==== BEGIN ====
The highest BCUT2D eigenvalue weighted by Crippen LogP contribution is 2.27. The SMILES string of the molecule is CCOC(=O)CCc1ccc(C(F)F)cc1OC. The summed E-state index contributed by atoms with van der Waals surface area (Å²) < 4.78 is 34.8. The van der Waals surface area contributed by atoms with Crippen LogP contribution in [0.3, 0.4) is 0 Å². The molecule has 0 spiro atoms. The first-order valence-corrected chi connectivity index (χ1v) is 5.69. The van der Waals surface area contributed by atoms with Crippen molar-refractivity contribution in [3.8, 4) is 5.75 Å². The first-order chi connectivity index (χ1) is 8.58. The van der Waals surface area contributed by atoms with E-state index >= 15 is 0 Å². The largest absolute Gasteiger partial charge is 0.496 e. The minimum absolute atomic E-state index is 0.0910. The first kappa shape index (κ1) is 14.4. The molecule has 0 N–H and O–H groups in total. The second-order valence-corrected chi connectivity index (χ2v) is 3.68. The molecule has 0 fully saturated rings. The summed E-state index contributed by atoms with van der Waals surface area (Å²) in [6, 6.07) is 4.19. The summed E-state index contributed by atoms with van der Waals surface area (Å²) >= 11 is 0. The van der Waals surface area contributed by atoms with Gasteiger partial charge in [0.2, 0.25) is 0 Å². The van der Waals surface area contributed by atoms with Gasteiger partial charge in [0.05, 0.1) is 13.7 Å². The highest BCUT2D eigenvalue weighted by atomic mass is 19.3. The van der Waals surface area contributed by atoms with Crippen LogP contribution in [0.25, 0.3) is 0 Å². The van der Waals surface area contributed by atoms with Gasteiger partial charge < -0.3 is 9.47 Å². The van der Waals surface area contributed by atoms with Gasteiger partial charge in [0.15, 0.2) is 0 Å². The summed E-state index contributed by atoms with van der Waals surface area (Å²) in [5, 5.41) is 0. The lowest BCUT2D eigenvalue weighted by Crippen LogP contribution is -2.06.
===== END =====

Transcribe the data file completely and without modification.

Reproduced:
The highest BCUT2D eigenvalue weighted by Crippen LogP contribution is 2.27. The SMILES string of the molecule is CCOC(=O)CCc1ccc(C(F)F)cc1OC. The summed E-state index contributed by atoms with van der Waals surface area (Å²) < 4.78 is 34.8. The van der Waals surface area contributed by atoms with Crippen LogP contribution in [0.3, 0.4) is 0 Å². The molecule has 0 spiro atoms. The first-order valence-corrected chi connectivity index (χ1v) is 5.69. The van der Waals surface area contributed by atoms with Crippen molar-refractivity contribution in [3.8, 4) is 5.75 Å². The first-order chi connectivity index (χ1) is 8.58. The van der Waals surface area contributed by atoms with E-state index >= 15 is 0 Å². The largest absolute Gasteiger partial charge is 0.496 e. The minimum absolute atomic E-state index is 0.0910. The first kappa shape index (κ1) is 14.4. The molecule has 0 N–H and O–H groups in total. The second-order valence-corrected chi connectivity index (χ2v) is 3.68. The molecule has 0 fully saturated rings. The summed E-state index contributed by atoms with van der Waals surface area (Å²) in [6, 6.07) is 4.19. The summed E-state index contributed by atoms with van der Waals surface area (Å²) >= 11 is 0. The van der Waals surface area contributed by atoms with Gasteiger partial charge in [0.2, 0.25) is 0 Å². The van der Waals surface area contributed by atoms with Gasteiger partial charge in [0.05, 0.1) is 13.7 Å². The highest BCUT2D eigenvalue weighted by atomic mass is 19.3. The van der Waals surface area contributed by atoms with Crippen LogP contribution in [0.25, 0.3) is 0 Å². The van der Waals surface area contributed by atoms with Gasteiger partial charge < -0.3 is 9.47 Å². The van der Waals surface area contributed by atoms with Gasteiger partial charge in [0.15, 0.2) is 0 Å². The summed E-state index contributed by atoms with van der Waals surface area (Å²) in [5, 5.41) is 0. The lowest BCUT2D eigenvalue weighted by Crippen LogP contribution is -2.06.